At the ABA Section on Dispute Resolution Annual Meeting last week, Senator George Mitchell spoke about Northern Ireland and how important hope and patience is for a peace process. On the other hand, and contrary to much that we read about in negotiation, he did not argue that trust is needed. Several of our speakers in Israel spoke about this as well. The following blog from Nick Grode picks up on this theme:
Having returned from Israel, I find myself reflecting on what I have learned. One of the most interesting lessons centers on the role of trust in conflict resolution. While in Israel I had the pleasure of listening to Gershon Baskin [Baskin negotiated the release of Gilad Shalit, the Israeli solider held by Hamas for five years] and Moty Cristal [Cristal was last year's ABA keynote speaker, a well-known negotiation expert involved in numerous Israeli-Palestinian issues] speak about the Middle East conflict. Both commented on the lack of trust between the Israeli and Palestinian governments.
Interestingly, neither saw this lack of trust as a bar to peace.
Rather, the two seemed to view the lack of trust as yet another challenge that could be surmounted with the proper framework. The seemingly minimal effect trust has on resolving this most complicated conflict made me curious as to how trust truly affects our everyday negotiations and how we should respond to situations where we cannot (or should not) trust the other side. How are we to deal with others who have constantly breached agreements, lied, cheated, stole from us, or committed a host of other crimes against “civilized” conflict resolution?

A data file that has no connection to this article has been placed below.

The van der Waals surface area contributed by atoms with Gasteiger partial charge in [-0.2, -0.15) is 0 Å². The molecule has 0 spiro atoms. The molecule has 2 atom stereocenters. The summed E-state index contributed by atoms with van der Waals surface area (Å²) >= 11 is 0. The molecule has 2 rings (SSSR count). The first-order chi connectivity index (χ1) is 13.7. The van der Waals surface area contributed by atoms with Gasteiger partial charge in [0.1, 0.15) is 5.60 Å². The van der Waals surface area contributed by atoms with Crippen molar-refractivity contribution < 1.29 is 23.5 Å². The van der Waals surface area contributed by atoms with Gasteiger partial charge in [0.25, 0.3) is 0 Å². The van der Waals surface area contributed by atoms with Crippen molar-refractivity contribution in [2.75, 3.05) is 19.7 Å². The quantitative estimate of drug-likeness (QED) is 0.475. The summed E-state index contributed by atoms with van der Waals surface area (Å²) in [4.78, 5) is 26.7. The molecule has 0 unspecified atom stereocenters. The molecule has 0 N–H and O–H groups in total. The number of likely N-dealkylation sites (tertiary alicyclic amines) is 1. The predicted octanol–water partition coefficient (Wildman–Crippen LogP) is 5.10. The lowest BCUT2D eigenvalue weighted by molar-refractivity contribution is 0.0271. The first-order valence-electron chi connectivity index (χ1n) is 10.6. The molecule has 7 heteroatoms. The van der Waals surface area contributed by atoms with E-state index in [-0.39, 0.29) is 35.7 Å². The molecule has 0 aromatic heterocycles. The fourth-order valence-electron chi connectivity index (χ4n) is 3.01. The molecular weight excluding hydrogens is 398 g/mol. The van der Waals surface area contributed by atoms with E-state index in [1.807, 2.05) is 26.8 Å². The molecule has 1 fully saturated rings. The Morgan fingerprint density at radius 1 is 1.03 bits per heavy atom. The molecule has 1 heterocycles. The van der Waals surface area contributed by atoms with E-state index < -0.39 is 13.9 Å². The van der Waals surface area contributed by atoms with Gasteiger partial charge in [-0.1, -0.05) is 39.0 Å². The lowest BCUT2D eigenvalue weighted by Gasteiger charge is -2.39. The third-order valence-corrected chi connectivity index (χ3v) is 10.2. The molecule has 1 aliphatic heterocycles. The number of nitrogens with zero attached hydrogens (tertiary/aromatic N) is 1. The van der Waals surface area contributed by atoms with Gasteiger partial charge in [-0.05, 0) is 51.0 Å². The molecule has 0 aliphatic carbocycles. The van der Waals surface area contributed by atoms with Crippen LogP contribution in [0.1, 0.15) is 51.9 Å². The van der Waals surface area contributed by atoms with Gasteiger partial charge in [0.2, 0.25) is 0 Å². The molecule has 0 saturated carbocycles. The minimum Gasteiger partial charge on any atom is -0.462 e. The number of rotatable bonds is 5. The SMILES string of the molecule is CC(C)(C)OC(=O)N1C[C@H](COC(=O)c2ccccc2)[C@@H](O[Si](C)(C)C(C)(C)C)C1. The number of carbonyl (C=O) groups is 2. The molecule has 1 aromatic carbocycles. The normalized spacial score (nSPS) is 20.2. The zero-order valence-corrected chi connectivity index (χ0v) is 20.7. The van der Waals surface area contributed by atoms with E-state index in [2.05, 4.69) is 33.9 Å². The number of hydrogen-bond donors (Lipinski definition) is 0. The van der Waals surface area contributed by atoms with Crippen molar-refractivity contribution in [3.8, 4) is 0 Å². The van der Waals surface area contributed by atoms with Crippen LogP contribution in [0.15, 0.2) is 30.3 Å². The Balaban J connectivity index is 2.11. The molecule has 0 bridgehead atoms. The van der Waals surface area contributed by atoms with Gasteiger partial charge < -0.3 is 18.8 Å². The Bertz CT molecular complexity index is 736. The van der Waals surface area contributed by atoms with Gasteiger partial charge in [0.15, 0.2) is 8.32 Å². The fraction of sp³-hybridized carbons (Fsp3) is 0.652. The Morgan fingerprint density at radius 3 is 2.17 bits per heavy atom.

The short answer would seem to involve not dealing with these opponents at all, and this is likely sound business policy (imagine the costs of coming to a public agreement with Arthur Anderson days before the Enron disaster went public). Yet there are many times when we cannot choose who sits at the other side of the table. As an intern at a District Attorney’s office, I see many instances where attorneys deal with parties they do not trust, and even though this situation is not ideal, plea agreements are still made and deals are still created.
It seems the true cost of trust is integration. Third party enforcement mechanisms like the courts seem to remove the possibility that the agreement will not be adhered to, so the risk of actually being robbed of any agreement seems slim. What is truly lost is the possibility of creating an integrative agreement. It seems that without trust, parties are unable to share the information needed to create an agreement that truly meets each side’s interests; thus, parties are forced to settle for lesser agreements and less fulfillment than would have been had with even a minimal level of trust to build upon.
So in the end it seems that while trust is not essential to conflict resolution, trust remains an important part of allowing parties to meet their interests. We can only hope that at least some Israelis and some Palestinians will be able to learn to trust each other so that someday we will all be able to experience true peace in the Middle East.
Cross posted at Indisputably.
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